The author intersperses the history of the treatment of mental illness with biographies of both famous patients and therapists, along with some chapters that focus ‘trends’ in mental illness. I say trends for lack of a better word; I speak of the way an illness is discovered and defined and then is what therapists concentrate of – wandering uteri, cold mothering, repressed memories, giving everyone SSRIs. While the material is all interesting, this approach seems scattered and sometimes hard to follow. I had the feeling that the author could have made two books out of this one. One thing is clear: how mental illness in women is perceived and treated is very much dependant on the sociology of their time. At first, they were told to stay away from reading and learning- something male patients of the time were not told. At another time, they received a great deal of talk therapy. Now they are given pills to cure it all, just as the male patients are. ( )
  lauriebrown54 | Feb 17, 2010 |
I gave this book a generous three stars and I am very conflicted about how to rate or review this book. Although there were some fascinating case studies discussed in the book - Marilyn Monroe, Zelda Fitzgerald, Mary Lamb, Alice James, Sylvia Plath, Freud & Jung's women - the book's structure (or lack thereof) really bothered me and made for an aimless, disjointed reading experience. I could never really discern a clear thesis or point behind all the information that was being thrown at me, or whether the focus was on doctors, patients, medical treatments, or theories and ideologies. At some point in the last 1/3 of the book, it becomes blatantly clear that the author has an agenda - defending Freudian pyschoanalysis as the optimal treatment method for what we now call "mental illness" and denigrating against the "medicalization" of the mind and behavioralism. There is certainly a case to be made that SSRI's are not a magic bullet, but the author doesn't even seem to be trying for objectivity near the end of the book.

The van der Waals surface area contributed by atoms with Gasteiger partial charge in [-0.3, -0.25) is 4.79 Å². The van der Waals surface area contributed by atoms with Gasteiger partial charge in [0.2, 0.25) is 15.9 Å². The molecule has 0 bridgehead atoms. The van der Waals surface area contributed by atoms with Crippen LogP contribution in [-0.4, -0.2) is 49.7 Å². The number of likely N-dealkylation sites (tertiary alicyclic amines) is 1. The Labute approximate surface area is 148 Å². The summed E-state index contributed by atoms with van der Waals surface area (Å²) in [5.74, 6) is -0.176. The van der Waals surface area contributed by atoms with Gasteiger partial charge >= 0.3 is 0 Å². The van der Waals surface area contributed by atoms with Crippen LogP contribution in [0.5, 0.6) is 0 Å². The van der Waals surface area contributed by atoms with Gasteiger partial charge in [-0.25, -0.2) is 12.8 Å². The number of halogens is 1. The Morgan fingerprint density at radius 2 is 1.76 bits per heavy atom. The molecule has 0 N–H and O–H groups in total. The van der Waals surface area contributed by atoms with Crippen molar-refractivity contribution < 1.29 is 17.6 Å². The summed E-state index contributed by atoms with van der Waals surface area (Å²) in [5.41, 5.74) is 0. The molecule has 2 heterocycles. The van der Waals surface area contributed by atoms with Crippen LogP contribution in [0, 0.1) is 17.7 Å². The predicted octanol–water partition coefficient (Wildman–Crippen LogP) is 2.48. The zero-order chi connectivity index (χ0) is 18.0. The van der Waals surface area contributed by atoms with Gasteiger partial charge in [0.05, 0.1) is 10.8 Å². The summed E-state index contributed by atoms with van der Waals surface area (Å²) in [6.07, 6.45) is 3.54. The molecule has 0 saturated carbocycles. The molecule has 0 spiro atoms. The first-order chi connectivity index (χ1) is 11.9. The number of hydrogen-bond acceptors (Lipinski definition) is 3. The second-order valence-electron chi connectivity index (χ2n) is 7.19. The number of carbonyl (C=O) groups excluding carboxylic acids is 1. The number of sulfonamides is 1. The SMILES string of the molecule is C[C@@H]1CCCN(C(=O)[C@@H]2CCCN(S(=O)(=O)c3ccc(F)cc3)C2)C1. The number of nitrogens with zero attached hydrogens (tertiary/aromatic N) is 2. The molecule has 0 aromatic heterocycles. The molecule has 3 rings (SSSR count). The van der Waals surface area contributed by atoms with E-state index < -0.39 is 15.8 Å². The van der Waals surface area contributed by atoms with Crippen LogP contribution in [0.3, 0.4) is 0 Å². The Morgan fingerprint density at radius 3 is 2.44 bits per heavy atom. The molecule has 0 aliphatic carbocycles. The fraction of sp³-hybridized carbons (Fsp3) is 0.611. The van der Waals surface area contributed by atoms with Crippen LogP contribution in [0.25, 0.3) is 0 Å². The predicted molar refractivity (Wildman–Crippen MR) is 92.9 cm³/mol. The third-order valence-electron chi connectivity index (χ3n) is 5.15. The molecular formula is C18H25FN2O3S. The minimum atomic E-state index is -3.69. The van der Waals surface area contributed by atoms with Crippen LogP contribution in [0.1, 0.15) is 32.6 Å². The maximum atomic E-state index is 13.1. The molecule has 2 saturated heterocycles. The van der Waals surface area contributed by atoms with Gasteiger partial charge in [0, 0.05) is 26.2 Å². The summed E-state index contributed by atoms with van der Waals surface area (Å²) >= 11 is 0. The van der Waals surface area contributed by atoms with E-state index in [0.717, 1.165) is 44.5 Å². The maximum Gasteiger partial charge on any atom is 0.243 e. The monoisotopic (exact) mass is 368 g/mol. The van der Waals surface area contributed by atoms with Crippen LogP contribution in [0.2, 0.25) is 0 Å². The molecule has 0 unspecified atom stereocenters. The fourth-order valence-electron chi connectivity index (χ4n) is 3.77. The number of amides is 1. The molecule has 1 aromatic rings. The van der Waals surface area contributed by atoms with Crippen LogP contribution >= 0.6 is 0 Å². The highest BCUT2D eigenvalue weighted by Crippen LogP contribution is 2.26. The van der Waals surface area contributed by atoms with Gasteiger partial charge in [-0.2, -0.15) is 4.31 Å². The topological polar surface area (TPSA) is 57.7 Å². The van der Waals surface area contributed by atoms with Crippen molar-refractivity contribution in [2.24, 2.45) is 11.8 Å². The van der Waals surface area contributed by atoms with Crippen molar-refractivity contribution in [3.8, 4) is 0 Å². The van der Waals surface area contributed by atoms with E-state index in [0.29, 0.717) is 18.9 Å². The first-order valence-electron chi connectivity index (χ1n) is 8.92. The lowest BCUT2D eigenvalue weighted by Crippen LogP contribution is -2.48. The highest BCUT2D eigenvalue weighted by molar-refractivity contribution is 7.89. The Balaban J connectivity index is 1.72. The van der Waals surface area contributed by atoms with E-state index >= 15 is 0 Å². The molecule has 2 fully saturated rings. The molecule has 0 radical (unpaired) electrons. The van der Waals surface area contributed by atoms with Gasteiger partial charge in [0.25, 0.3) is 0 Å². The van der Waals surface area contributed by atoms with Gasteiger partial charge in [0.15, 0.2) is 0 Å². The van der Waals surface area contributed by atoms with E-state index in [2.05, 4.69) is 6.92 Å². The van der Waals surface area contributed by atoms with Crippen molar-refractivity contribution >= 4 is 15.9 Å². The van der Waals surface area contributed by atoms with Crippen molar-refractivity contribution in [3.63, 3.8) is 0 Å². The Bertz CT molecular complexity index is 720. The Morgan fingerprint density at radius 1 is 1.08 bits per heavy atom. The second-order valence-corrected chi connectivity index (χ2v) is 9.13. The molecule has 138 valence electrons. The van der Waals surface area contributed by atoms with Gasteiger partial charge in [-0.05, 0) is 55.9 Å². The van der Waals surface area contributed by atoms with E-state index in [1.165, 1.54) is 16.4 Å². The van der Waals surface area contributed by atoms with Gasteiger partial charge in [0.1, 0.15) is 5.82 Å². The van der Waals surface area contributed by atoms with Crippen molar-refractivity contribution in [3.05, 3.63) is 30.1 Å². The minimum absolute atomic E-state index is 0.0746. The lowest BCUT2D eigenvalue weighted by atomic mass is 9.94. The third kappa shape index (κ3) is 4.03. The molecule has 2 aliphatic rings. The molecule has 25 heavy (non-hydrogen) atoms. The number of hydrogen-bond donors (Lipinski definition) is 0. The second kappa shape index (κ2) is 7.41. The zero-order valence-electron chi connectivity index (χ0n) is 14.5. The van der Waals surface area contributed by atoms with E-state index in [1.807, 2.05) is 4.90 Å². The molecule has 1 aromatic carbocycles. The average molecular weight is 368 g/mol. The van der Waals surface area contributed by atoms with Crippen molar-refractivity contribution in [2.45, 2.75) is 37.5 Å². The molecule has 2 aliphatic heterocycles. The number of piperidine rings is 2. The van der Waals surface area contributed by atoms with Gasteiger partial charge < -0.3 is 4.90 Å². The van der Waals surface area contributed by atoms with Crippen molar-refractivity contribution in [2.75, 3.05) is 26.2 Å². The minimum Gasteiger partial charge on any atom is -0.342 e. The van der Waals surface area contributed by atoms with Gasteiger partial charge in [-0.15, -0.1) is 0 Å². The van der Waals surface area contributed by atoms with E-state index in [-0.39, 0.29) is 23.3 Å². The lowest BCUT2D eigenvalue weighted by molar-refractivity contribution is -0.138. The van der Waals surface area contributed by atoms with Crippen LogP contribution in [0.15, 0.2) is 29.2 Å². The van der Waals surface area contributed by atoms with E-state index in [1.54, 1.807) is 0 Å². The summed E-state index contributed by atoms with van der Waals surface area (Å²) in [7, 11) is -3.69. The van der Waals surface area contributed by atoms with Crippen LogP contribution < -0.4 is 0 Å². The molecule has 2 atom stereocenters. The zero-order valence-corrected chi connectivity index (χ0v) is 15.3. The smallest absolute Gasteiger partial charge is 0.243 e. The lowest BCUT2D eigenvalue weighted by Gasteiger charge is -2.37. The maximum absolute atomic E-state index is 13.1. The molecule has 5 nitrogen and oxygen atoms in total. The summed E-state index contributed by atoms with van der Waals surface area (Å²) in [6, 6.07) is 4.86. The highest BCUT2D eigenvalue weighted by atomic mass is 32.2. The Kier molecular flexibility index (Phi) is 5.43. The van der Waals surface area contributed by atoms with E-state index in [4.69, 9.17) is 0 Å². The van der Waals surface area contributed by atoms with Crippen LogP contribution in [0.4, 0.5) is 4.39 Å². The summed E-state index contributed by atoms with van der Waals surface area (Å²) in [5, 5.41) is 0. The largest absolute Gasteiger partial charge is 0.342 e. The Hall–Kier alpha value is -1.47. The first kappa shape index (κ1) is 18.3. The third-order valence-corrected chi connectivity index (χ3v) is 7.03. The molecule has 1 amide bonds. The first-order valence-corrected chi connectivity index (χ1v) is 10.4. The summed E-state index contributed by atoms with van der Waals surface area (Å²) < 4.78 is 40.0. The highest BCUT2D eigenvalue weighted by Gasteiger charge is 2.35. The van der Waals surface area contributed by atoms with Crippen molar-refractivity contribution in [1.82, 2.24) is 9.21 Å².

I read Elaine Showalter's The Female Malady earlier in the year, and I had thought this book would be a nice follow-on that covered a slightly more current time period than Showalter's book, which was written in the 1970s. Appignanesi's book has a slightly different focus than Showalter's but for the most part she treads over familiar territory - societies throughout history have discerned and labelled mental illness in women on the basis of then-contemporary ideas of appropriate and inappropriate roles, behaviors, and aspirations for women; the emergence of a new type of mental illness in a specific time and place reflects the social and political anxieties of that time and place, rather than anything that "is". Representations of mental illness (Showalter discusses literary representations, Appignanesi focuses on the DSM and internet support sites) in popular culture provide a guide (Showalter claims doctors often diagnosed and posed their patients in conformity with literary representations of madness, Appignanesi argues that patients themselves consciously or unconsciously "ape" the symptoms of a disease they have read about). This book really didn't go beyond Showalter analytically and even ends on almost exactly the same note as Showalter's book, however, the ending comes off considerably weaker (because we've read these words before and we know now what Showalter didn't when she finished her book - that the increased entry of women into the mental health field has not really changed the balance of power between women and the medical establishment in most ways). Read Showalter instead. Or Foucault. ( )